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What you need to know for 02/25/2017

Review: Smyth brings the ’80s back to life at Alive at Five

Review: Smyth brings the ’80s back to life at Alive at Five

Patty Smyth came out for a full-on attack to a good crowd, both her and the crowd braving the swelte

Patty Smyth came out for a full-on attack to a good crowd, both her and the crowd braving the sweltering heat Thursday night for the third week of Alive at Five.

Despite the odds, Smyth put on a great show, winning over the audience with sheer energy and force.

This was hardcore ’80s radio rock, all good fun. In the legacy of Pat Benatar and Heart, Smyth’s unabashed embracing of her “eighties-ness” made the show a blast. The woman seems to not know she turns 55 in four days.

She liked to play up the heat — “I am feeling a little delirious . … I’ve never been so hot in my life” — which was fair.

She picked on her guitarist, Keith Mack, who has been with her for 35 years. “Keep an eye on him,” she said often, predicting that if anyone goes down from the heat, it will be him.

She also played up her upcoming birthday. “So tired of these birthdays,” she said.

Given the energy she put out for the show, the youthfulness she relentlessly threw at the crowd and the fullness and volume of her voice, she is rock ’n’ roll impressive.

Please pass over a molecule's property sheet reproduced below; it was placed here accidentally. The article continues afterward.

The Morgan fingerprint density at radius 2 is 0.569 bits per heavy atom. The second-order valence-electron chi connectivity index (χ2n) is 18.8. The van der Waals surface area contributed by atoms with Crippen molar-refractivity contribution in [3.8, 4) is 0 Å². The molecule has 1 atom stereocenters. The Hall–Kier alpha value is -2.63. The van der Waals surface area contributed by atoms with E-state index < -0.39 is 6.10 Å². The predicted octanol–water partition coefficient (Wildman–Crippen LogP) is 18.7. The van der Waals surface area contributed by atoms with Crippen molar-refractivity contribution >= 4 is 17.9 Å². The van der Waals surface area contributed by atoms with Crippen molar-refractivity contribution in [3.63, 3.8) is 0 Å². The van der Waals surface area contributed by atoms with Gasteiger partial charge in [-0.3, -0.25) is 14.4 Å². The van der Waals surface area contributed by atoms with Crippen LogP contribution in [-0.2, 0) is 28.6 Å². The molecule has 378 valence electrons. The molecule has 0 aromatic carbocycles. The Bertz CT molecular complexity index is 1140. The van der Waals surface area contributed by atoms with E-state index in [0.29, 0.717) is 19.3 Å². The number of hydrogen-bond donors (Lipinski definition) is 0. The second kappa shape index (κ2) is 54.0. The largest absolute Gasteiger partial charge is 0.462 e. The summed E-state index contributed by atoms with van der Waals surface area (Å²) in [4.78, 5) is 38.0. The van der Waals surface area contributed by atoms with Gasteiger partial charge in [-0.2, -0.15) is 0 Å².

During “Goodbye to You,” she pushed her voice over the edge. She didn’t have to — the song would score high without the overdrive — but she wanted the crowd to know.

Her band, Scandal, which she’s been with from the start decades ago, did little beyond backing her.

For “The Warrior,” one of her biggest songs, she left the stage to walk in the crowd, even climbing into the amphitheater.

“I’m having heat stroke,” she yelled once inside the belly of the crowd.

She mentioned, of course, her husband, tennis legend John McEnroe, who took a shot at rock stardom after achieving everything one can achieve in tennis. The skills used to master the game on the court did not translate for him on stage with a guitar, though.

“My husband told me two things: not to wear this and don’t lift it up,” she joked.

She picked it up plenty during the concert, though, to show off her legs, telling us she had a bathing suit underneath. She mentioned that after the show everyone should jump into the Hudson River and she would make the band drink a bottle of tequila — all perfectly harmless ’80s stuff.

“I wrote this song for my daughter; everyone thinks I wrote this for a boy,“ she said before singing “Sometimes Love Just Ain’t Enough,” with the chorus “There is a danger in loving someone too much.”

Smyth’s verve, charm and her 50-plus rock ’n’ roll hotness would win anyone over, as she did Thursday night. The show ended about 30 minutes earlier than standard Alive at Five events, but no one seemed to notice, and no one could fault her given what she packed in and the temperature of the day.

Local act Sirsy opened the show. The two-person act — Melanie Kahmer and Rich Libutti — can hold a crowd of any size, as they do practically seven nights a week somewhere in the Capital Region. They played a few from their upcoming CD, like “Lionheart,” and “Nuts,” both melodic, both strong.

Kahmer has a strong voice, not unlike Smyth, and also drums while singing. A talented songwriter and singer, her drumming is far from superb, but in a rock world where female instrumentalists are virtually non-existent, she is an inspiration and role model for young women.

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